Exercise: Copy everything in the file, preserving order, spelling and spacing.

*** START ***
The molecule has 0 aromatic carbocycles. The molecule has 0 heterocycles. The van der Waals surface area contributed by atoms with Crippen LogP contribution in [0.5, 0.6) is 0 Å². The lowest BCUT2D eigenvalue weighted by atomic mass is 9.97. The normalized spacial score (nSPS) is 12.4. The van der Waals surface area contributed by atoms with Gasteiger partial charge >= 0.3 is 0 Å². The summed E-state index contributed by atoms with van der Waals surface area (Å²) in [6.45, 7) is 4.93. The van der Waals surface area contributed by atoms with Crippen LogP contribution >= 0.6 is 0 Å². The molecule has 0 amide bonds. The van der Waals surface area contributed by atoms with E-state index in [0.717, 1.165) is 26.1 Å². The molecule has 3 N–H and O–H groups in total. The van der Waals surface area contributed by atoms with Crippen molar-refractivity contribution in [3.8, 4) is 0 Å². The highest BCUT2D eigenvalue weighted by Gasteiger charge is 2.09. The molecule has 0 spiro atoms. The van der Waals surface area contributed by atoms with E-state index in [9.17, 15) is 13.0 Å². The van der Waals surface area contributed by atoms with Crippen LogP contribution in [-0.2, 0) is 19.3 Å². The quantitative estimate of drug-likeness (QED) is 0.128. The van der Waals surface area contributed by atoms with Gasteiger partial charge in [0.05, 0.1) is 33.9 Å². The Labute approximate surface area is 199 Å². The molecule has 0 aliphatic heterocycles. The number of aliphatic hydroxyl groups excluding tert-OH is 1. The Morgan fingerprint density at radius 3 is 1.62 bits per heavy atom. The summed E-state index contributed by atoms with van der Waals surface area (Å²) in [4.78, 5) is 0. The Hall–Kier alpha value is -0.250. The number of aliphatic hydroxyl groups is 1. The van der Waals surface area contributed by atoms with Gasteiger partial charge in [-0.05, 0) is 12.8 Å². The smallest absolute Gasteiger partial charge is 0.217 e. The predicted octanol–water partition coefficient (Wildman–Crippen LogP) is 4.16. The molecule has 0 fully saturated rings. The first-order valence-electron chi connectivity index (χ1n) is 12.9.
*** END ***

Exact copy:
The molecule has 0 aromatic carbocycles. The molecule has 0 heterocycles. The van der Waals surface area contributed by atoms with Crippen LogP contribution in [0.5, 0.6) is 0 Å². The lowest BCUT2D eigenvalue weighted by atomic mass is 9.97. The normalized spacial score (nSPS) is 12.4. The van der Waals surface area contributed by atoms with Gasteiger partial charge >= 0.3 is 0 Å². The summed E-state index contributed by atoms with van der Waals surface area (Å²) in [6.45, 7) is 4.93. The van der Waals surface area contributed by atoms with Crippen LogP contribution >= 0.6 is 0 Å². The molecule has 0 amide bonds. The van der Waals surface area contributed by atoms with E-state index in [0.717, 1.165) is 26.1 Å². The molecule has 3 N–H and O–H groups in total. The van der Waals surface area contributed by atoms with Crippen molar-refractivity contribution in [3.8, 4) is 0 Å². The highest BCUT2D eigenvalue weighted by Gasteiger charge is 2.09. The molecule has 0 spiro atoms. The van der Waals surface area contributed by atoms with E-state index in [9.17, 15) is 13.0 Å². The van der Waals surface area contributed by atoms with Crippen LogP contribution in [-0.2, 0) is 19.3 Å². The quantitative estimate of drug-likeness (QED) is 0.128. The van der Waals surface area contributed by atoms with Gasteiger partial charge in [0.05, 0.1) is 33.9 Å². The Labute approximate surface area is 199 Å². The molecule has 0 aliphatic heterocycles. The number of aliphatic hydroxyl groups excluding tert-OH is 1. The Morgan fingerprint density at radius 3 is 1.62 bits per heavy atom. The summed E-state index contributed by atoms with van der Waals surface area (Å²) in [4.78, 5) is 0. The Hall–Kier alpha value is -0.250. The number of aliphatic hydroxyl groups is 1. The van der Waals surface area contributed by atoms with Gasteiger partial charge in [-0.05, 0) is 12.8 Å². The smallest absolute Gasteiger partial charge is 0.217 e. The predicted octanol–water partition coefficient (Wildman–Crippen LogP) is 4.16. The molecule has 0 fully saturated rings. The first-order valence-electron chi connectivity index (χ1n) is 12.9.